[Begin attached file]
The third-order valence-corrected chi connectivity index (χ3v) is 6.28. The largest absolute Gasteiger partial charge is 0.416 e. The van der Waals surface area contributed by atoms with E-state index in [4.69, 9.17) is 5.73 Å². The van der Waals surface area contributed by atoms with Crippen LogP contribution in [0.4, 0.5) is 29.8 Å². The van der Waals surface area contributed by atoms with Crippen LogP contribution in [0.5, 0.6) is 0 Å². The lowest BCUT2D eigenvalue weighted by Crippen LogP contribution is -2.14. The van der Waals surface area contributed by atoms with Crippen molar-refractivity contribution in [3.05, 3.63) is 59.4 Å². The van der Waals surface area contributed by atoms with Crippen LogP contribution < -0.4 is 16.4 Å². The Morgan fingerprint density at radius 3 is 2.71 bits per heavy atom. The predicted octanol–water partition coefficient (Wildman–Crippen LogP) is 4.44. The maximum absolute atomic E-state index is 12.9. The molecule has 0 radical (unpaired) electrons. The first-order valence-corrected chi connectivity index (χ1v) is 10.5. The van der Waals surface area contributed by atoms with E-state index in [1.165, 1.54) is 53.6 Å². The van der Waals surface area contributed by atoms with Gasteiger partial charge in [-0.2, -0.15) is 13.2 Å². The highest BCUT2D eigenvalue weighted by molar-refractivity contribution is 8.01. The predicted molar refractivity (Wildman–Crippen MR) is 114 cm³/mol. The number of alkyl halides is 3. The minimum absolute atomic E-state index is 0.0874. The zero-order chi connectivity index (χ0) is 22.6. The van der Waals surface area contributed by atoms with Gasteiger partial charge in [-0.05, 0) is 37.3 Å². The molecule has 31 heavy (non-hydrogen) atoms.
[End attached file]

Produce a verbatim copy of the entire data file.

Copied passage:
The third-order valence-corrected chi connectivity index (χ3v) is 6.28. The largest absolute Gasteiger partial charge is 0.416 e. The van der Waals surface area contributed by atoms with E-state index in [4.69, 9.17) is 5.73 Å². The van der Waals surface area contributed by atoms with Crippen LogP contribution in [0.4, 0.5) is 29.8 Å². The van der Waals surface area contributed by atoms with Crippen LogP contribution in [0.5, 0.6) is 0 Å². The lowest BCUT2D eigenvalue weighted by Crippen LogP contribution is -2.14. The van der Waals surface area contributed by atoms with Crippen molar-refractivity contribution in [3.05, 3.63) is 59.4 Å². The van der Waals surface area contributed by atoms with Crippen LogP contribution < -0.4 is 16.4 Å². The Morgan fingerprint density at radius 3 is 2.71 bits per heavy atom. The predicted octanol–water partition coefficient (Wildman–Crippen LogP) is 4.44. The maximum absolute atomic E-state index is 12.9. The molecule has 0 radical (unpaired) electrons. The first-order valence-corrected chi connectivity index (χ1v) is 10.5. The van der Waals surface area contributed by atoms with E-state index in [1.165, 1.54) is 53.6 Å². The van der Waals surface area contributed by atoms with Gasteiger partial charge in [-0.2, -0.15) is 13.2 Å². The highest BCUT2D eigenvalue weighted by molar-refractivity contribution is 8.01. The predicted molar refractivity (Wildman–Crippen MR) is 114 cm³/mol. The number of alkyl halides is 3. The minimum absolute atomic E-state index is 0.0874. The zero-order chi connectivity index (χ0) is 22.6. The van der Waals surface area contributed by atoms with Gasteiger partial charge in [-0.05, 0) is 37.3 Å². The molecule has 31 heavy (non-hydrogen) atoms.